2012 Award Winners

Barrow Scholarship

CT&M congratulates Rowena Briones, University of Maryland, for winning the 2012 Barrows Scholarship Award winner.

The scholarship honors the late Professor Lionel C. Barrow, Jr., of Howard University, in recognition of his pioneering efforts in support of minority education in journalism and mass communication. The award is designed to aid doctoral students in journalism or mass communication programs to complete their dissertation research and academic studies. The students’ work does not need to address issues of race.

The award is sponsored by the CT&M Division and is made possible in part through contributions from the Minorities and Communication Division, the Commission on the Status of Minorities and personal donations.

Briones will be recognized at the CT&M business meeting in Chicago August 11, 2012.

Article of the Year Award

The Communication Theory and Methodology division has announced the winner of the “Article of the Year” published in the division’s journal, Communication Methods & Measures. Klaus Krippendorff’s, University of Pennsylvania article “Agreement and Information in the Reliability of Coding,” appeared in Volume 5, Issue 2. Krippendorff will be recognized with an honorarium and certificate at the CT&M members’ meeting in Chicago on August 11, 2012.

One reviewer commented, “Krippendorff’s article starts with a review much needed in the field before it spends the last part of the article developing a new tool to complement the standard IR measures. It is also ably explained, accessible, needed in the field, and will probably be in wide use soon.”

Honorable mentions went to Teresa Myers, George Mason University, for her article, “Goodbye, Listwise Deletion: Presenting Hot Deck Imputation as an Easy and Effective Tool for Handling Missing Data,” which appeared in Volume 5, Issue 4. Another honorable mention recognized an article co-authored by Douglas Luke and Charlene Caburnay from Washington University, St. Louis, and Elisia Cohen, University of Kentucky. The article, “How Much is Enough? New Recommendations for Using Constructed Week Sampling in Newspaper Content Analysis of Health Stories” appeared in CM&M Volume 5, Issue 1.

Summer 2012 Newsletter

The CT&M summer newsletter is now here.

This issue highlights:
-The 2012 CT&M Chicago program
-Info about the 2012 preconference workshops
-An update of the 2012 research paper competition
-Articles about the CM&M Article of the Year and the Barrow Scholarship winner
-Call for a special issue of CM&M
-Call for nominations for the 2012-2013 CT&M executive board

Also, remember when registering for AEJMC 2012, you can also renew your CT&M membership by checking the box on the form. The AEJMC conference registration form also includes the preconference sign up.

The CT&M members’ meeting is on Saturday, August 11 at 7 pm. Remember to send nominations for the executive board to mmh25@psu.edu by the end of July.

Smith Slated For Two Social Network Analysis Workshops in Chicago

The Communication Theory & Methodology Division and the Mass Communication & Society Division of AEJMC announce their preconference workshops “Using NodeXL for Social Network Analysis – For Beginners” and “Advanced Social Network Analysis” with Dr. Marc A. Smith. Smith’s NodeXL program is an easy to use, open-access program for social network analysis. It can be used to examine message boards, blogs, wikis, and friend networks.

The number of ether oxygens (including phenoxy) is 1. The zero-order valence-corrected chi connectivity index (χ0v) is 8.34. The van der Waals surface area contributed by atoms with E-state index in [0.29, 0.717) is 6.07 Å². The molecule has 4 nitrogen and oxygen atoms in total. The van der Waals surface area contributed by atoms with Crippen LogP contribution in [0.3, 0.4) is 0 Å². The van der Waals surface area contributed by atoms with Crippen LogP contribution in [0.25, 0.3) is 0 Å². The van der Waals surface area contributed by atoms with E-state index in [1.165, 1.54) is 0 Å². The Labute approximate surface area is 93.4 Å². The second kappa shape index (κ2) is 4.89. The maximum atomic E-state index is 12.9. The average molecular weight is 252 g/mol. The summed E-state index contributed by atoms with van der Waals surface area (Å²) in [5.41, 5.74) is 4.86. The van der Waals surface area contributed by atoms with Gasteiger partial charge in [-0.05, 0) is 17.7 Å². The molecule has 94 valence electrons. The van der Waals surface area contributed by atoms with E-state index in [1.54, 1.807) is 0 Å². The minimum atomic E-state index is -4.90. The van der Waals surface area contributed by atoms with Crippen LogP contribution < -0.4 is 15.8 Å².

Two sessions will be held on Wed., August 8, 2012 at the Chicago Marriott Downtown. The first session is for those who are new to social network analysis. The session will be held from 1 – 5 p.m. Smith will provide some background on the theory of social network analysis, before ending the beginner session with some “hands on” training using NodeXL. This intro session will be similar to the session Smith presented in 2011 in St. Louis (back by popular demand).

Smith will then present an advanced social network analysis session from 7 – 9 p.m. for those who have previous experience using NodeXL.

Participants will need to bring their computers since Smith will provide guidance and “hands on” training during the session. He’ll provide all registered participants information prior to their arrival in Chicago.

Smith is a sociologist specializing in the social organization of online communities and computer mediated interaction. He currently leads the Connected Action consulting group in Silicon Valley, CA. He founded and managed the Community Technologies Group at Microsoft Research in Redmond, WA. He led the development of social media reporting and analysis tools for Telligent Systems. He is co-founder of the Media Research Foundation (http://www.smrfoundation.org/) “which is dedicated to Open Tools, Open Data, and Open Scholarship related to social media.”

Smith’s research focuses on computer-mediated collective action: the ways group dynamics change when they take place in and through social cyberspaces. Smith visualizes social cyberspaces, mapping and measuring their structure, dynamics and life cycles. At Microsoft, he developed the “Netscan” web application and data mining engine that allows researchers studying Usenet newsgroups and related repositories of threaded conversations to get reports on the rates of posting, posters, crossposting, thread length and frequency distributions of activity.

Registration information can be found on the AEJMC conference registration site (http://www.aejmcchicago.org/). Cost to attend is $45 for AEJMC members and $25 for graduate students. Members will be able to register for the preconference at the same time they register for the AEJMC conference. Please email Michel M. Haigh (mmh25@psu.edu) if you have any questions.